Are you at home in the jurisdiction where you are being sued? Did the cause of action arise from your contacts in that jurisdiction? If you are a corporate defendant in a lawsuit and neither applies to your company, you should probably at least raise an objection to Personal Jurisdiction in your initial response to preserve it, if for no other reason. Once you have done that, there is a decent chance the other side will serve you with discovery relating to Personal Jurisdiction. That discovery may be directly related to whether you are “at home” in the forum state, it may contain requests that are only arguably related to whether you conducted substantial enough business in the forum state to confer jurisdiction, and it may contain requests that are not at all related to the issue of Personal Jurisdiction. The question is do you need to respond to all, part, or none of it.
Illinois Supreme Court Rule 201(l) states that discovery relating to issues other than Personal Jurisdiction cannot be obtained except by agreement or court order. Generally, discovery may be obtained regarding information relevant to the subject matter of the pending action whether it relates to the claim or a defense. There are of course exceptions relating to privilege. One basis for not responding to discovery is to prevent unreasonable annoyance, expense, disadvantage, or oppression. (See Illinois Supreme Court Rule 201(c).) There may be a basis for limiting or denying discovery on issues relating to Personal Jurisdiction, even if a Personal Jurisdiction motion is being pursued.
The U.S. Supreme Court in Daimler AG v. Bauman, et al. 571 U.S. 117 (2014) held that a court may exercise jurisdiction over a foreign company when its affiliations are so continuous and systematic as to render it essentially at home in the forum state. The Court went on to state that the “paradigm” forums in which a corporate defendant is at home is where it is incorporated, and where it has its principal place of business. The Court goes on to state that in an “exceptional case” a corporate defendant’s operations in another forum may be so substantial and of such a nature so as to render the corporation “at home” in that state. Daimler 571 U.S. at 139. Similarly, the Illinois Supreme Court in Aspen American Insurance Company v. Interstate Warehousing Inc. 2017 IL 121181 held that general jurisdiction would be conferred only in an “exceptional case” if a corporate defendant was not incorporated nor had its principal place of business in the forum state. The court in Aspen held that having warehouses in Illinois falls short of showing Illinois was a “surrogate home” for the defendant.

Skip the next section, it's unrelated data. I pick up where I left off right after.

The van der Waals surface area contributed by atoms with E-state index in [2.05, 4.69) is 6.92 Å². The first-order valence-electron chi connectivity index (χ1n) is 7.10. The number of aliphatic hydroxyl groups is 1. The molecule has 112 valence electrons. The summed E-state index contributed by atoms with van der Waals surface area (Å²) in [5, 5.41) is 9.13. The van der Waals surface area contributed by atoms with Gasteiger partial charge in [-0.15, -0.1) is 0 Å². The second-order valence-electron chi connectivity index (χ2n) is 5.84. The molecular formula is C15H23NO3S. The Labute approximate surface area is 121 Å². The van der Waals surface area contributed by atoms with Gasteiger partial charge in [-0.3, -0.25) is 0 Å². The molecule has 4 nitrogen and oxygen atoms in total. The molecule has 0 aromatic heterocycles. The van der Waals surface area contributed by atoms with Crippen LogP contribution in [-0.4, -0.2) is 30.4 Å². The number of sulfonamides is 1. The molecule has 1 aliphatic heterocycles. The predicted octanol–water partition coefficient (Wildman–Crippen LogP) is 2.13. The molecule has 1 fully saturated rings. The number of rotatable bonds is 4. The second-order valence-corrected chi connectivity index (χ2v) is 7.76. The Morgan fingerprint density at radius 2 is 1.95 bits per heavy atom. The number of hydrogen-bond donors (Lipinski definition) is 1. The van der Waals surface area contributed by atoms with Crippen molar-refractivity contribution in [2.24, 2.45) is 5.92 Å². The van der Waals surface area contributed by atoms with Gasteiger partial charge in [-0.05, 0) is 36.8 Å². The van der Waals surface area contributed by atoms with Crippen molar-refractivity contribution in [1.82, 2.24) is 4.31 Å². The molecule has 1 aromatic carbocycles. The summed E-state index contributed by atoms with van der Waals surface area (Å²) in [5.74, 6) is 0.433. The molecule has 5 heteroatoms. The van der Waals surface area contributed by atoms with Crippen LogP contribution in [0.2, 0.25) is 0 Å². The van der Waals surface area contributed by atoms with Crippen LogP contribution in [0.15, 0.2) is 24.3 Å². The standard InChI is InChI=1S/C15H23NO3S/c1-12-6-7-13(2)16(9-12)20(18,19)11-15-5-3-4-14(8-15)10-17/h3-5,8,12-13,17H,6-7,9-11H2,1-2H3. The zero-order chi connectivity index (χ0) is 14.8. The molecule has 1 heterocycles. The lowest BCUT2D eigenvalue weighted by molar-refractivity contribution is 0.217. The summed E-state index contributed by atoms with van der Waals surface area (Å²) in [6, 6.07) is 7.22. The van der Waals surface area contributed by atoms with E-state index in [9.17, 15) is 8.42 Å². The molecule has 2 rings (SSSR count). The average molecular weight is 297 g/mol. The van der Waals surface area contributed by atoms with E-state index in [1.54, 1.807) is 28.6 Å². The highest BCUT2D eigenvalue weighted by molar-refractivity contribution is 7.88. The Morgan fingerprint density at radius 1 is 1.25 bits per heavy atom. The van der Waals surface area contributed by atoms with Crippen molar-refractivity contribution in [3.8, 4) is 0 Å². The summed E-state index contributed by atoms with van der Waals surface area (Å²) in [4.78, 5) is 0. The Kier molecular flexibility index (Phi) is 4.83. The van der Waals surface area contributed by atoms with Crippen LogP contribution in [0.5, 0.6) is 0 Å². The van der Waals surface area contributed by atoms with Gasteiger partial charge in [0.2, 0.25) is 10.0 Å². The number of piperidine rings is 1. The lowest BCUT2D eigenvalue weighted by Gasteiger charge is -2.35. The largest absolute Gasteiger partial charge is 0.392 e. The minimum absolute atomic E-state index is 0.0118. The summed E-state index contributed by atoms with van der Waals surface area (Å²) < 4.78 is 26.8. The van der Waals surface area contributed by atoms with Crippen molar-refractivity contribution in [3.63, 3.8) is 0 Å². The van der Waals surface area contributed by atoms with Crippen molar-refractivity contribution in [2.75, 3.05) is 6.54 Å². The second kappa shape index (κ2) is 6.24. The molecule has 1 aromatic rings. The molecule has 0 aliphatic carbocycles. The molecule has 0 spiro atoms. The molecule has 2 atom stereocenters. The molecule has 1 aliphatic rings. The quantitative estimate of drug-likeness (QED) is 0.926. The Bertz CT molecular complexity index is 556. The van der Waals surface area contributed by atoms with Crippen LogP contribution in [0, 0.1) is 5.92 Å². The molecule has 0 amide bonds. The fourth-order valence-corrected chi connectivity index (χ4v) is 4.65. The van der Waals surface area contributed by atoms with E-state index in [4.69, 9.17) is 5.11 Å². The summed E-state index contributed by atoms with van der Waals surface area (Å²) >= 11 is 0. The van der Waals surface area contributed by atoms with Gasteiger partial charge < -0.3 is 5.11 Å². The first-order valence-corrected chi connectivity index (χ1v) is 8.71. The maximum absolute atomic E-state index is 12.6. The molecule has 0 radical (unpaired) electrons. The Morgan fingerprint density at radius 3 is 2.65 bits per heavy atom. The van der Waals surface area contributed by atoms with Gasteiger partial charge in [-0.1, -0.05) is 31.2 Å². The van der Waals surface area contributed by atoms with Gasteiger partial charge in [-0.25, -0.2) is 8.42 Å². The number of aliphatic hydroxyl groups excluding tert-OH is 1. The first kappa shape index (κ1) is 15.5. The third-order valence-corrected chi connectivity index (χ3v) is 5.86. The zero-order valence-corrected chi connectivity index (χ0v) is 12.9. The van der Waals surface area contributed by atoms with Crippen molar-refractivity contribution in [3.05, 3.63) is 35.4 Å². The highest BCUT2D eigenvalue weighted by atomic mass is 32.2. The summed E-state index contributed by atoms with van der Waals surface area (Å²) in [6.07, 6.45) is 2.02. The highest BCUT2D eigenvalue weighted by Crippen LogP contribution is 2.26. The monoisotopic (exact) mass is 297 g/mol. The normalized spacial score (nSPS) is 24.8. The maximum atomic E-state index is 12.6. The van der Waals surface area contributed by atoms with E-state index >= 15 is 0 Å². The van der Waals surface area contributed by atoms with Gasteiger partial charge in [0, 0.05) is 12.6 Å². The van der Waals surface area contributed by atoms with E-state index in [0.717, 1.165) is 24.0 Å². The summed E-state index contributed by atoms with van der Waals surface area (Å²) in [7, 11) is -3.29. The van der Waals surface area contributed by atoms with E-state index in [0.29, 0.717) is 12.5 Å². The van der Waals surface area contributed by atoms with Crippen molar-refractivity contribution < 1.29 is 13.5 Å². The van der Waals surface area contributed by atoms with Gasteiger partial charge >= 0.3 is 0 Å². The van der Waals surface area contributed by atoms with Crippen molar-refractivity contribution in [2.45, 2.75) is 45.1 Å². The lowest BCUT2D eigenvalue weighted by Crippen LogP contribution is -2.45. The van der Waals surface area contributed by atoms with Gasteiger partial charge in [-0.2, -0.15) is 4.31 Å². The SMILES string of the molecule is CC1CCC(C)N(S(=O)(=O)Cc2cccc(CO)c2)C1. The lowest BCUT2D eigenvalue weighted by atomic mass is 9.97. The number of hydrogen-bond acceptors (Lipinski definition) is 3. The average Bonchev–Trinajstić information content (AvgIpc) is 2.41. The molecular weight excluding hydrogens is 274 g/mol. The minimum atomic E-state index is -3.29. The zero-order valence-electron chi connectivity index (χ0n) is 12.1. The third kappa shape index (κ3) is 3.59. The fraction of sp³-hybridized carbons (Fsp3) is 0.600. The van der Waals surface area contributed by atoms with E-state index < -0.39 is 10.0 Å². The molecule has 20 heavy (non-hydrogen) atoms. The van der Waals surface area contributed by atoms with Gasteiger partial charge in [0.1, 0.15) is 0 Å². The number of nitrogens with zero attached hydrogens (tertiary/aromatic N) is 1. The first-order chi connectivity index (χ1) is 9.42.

Logically, it follows that a corporate defendant would not pursue an objection to jurisdiction if it is incorporated in the forum state or has its principal place of business in the forum state. Therefore, the discoverable inquiry would be whether an “exceptional case” exists where its contacts are so substantial as to make the forum state a surrogate home for the defendant. Discovery should be limited to determining if there are exceptional circumstances and what those “substantial contacts” are, if any.
Courts should be sympathetic to the argument that extensive discovery on issues regarding Personal Jurisdiction should not be required, particularly in a case where general jurisdiction is at issue. The argument is that once a defendant establishes it is not at home in the forum state as contemplated in Daimler there is no need for further inquiry unless there are allegations that the cause of action arose out of activities in the forum state. Broad discovery asking about specific activities in the forum state where there are no allegations that the injury/claim arose in that state should not be required. Those types of requests should be objected to as beyond the scope of the issue of Personal jurisdiction. In a case involving specific jurisdiction, discovery should be limited to whether the cause of action arose out of contacts in the forum state.
There may be strategic reasons for not pursuing an objection to Personal Jurisdiction. If you are pursuing the objection, you may be inclined to provide as much and as detailed information as possible, thinking it will help your motion. However, you do not want to get into the habit of disclosing non-relevant information, especially if it could be used against you in future litigation. Best practices are always to know your opponent, the judge and jurisdiction. Is it likely that opposing counsel will push for detailed responses and/or a deposition of a corporate representative on issues relating to Personal Jurisdiction? Is the judge likely to allow it, particularly if it is clear that the corporate defendant is not “at home” in that jurisdiction? Courts may not agree, but a good faith argument can be made.